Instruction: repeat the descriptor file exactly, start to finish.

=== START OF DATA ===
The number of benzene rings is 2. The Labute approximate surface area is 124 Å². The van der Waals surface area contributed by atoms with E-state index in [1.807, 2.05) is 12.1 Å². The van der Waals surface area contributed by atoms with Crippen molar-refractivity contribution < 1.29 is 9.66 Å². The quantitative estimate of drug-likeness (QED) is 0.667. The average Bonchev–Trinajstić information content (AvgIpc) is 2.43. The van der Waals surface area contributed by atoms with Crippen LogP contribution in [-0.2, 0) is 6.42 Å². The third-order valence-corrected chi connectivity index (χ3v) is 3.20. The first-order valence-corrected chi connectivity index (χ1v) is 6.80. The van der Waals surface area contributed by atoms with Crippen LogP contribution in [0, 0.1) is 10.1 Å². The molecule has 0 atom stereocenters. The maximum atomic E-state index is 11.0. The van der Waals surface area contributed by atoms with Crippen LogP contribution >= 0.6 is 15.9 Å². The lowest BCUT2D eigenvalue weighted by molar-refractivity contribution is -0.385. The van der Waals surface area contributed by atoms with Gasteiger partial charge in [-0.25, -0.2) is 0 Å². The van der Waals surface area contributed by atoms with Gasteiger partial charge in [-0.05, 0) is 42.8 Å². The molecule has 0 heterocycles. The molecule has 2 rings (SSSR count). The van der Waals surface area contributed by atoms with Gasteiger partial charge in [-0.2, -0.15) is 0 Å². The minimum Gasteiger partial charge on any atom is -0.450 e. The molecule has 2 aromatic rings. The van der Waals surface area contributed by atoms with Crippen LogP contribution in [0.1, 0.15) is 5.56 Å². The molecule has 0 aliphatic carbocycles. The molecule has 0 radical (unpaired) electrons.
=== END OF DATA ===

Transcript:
The number of benzene rings is 2. The Labute approximate surface area is 124 Å². The van der Waals surface area contributed by atoms with E-state index in [1.807, 2.05) is 12.1 Å². The van der Waals surface area contributed by atoms with Crippen molar-refractivity contribution < 1.29 is 9.66 Å². The quantitative estimate of drug-likeness (QED) is 0.667. The average Bonchev–Trinajstić information content (AvgIpc) is 2.43. The van der Waals surface area contributed by atoms with Crippen LogP contribution in [-0.2, 0) is 6.42 Å². The third-order valence-corrected chi connectivity index (χ3v) is 3.20. The first-order valence-corrected chi connectivity index (χ1v) is 6.80. The van der Waals surface area contributed by atoms with Crippen LogP contribution in [0, 0.1) is 10.1 Å². The molecule has 0 atom stereocenters. The maximum atomic E-state index is 11.0. The van der Waals surface area contributed by atoms with Crippen LogP contribution >= 0.6 is 15.9 Å². The lowest BCUT2D eigenvalue weighted by molar-refractivity contribution is -0.385. The van der Waals surface area contributed by atoms with Gasteiger partial charge in [-0.25, -0.2) is 0 Å². The van der Waals surface area contributed by atoms with Gasteiger partial charge in [-0.05, 0) is 42.8 Å². The molecule has 0 heterocycles. The molecule has 2 rings (SSSR count). The van der Waals surface area contributed by atoms with Gasteiger partial charge in [-0.2, -0.15) is 0 Å². The minimum Gasteiger partial charge on any atom is -0.450 e. The molecule has 2 aromatic rings. The van der Waals surface area contributed by atoms with Crippen LogP contribution in [0.1, 0.15) is 5.56 Å². The molecule has 0 aliphatic carbocycles. The molecule has 0 radical (unpaired) electrons.